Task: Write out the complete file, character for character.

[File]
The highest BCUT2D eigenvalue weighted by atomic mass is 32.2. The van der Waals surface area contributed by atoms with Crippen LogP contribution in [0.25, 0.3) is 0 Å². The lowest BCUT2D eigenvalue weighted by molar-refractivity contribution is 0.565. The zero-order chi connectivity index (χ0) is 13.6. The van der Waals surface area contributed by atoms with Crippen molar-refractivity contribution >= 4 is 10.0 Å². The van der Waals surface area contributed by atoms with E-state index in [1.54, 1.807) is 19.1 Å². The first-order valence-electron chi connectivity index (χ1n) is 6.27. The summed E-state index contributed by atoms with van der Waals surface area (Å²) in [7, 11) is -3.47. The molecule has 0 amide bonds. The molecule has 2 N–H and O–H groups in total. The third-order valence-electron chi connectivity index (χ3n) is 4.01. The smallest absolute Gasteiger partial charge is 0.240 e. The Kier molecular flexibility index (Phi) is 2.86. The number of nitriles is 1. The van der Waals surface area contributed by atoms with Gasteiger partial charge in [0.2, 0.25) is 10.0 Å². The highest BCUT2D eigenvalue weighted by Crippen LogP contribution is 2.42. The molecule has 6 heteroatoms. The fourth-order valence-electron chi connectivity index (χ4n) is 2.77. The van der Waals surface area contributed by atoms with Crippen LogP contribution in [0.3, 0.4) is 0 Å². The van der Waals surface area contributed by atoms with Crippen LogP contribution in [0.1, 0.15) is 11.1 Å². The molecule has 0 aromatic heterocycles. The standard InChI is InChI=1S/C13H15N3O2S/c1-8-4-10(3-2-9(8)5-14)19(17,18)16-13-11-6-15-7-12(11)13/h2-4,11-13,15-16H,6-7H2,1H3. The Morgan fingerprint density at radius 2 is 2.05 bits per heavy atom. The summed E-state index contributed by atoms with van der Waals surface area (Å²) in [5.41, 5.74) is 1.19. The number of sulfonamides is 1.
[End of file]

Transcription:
The highest BCUT2D eigenvalue weighted by atomic mass is 32.2. The van der Waals surface area contributed by atoms with Crippen LogP contribution in [0.25, 0.3) is 0 Å². The lowest BCUT2D eigenvalue weighted by molar-refractivity contribution is 0.565. The zero-order chi connectivity index (χ0) is 13.6. The van der Waals surface area contributed by atoms with Crippen molar-refractivity contribution >= 4 is 10.0 Å². The van der Waals surface area contributed by atoms with E-state index in [1.54, 1.807) is 19.1 Å². The first-order valence-electron chi connectivity index (χ1n) is 6.27. The summed E-state index contributed by atoms with van der Waals surface area (Å²) in [7, 11) is -3.47. The molecule has 0 amide bonds. The molecule has 2 N–H and O–H groups in total. The third-order valence-electron chi connectivity index (χ3n) is 4.01. The smallest absolute Gasteiger partial charge is 0.240 e. The Kier molecular flexibility index (Phi) is 2.86. The number of nitriles is 1. The van der Waals surface area contributed by atoms with Gasteiger partial charge in [0.2, 0.25) is 10.0 Å². The highest BCUT2D eigenvalue weighted by Crippen LogP contribution is 2.42. The molecule has 6 heteroatoms. The fourth-order valence-electron chi connectivity index (χ4n) is 2.77. The van der Waals surface area contributed by atoms with Crippen LogP contribution in [0.3, 0.4) is 0 Å². The van der Waals surface area contributed by atoms with Crippen LogP contribution in [0.1, 0.15) is 11.1 Å². The molecule has 0 aromatic heterocycles. The standard InChI is InChI=1S/C13H15N3O2S/c1-8-4-10(3-2-9(8)5-14)19(17,18)16-13-11-6-15-7-12(11)13/h2-4,11-13,15-16H,6-7H2,1H3. The Morgan fingerprint density at radius 2 is 2.05 bits per heavy atom. The summed E-state index contributed by atoms with van der Waals surface area (Å²) in [5.41, 5.74) is 1.19. The number of sulfonamides is 1.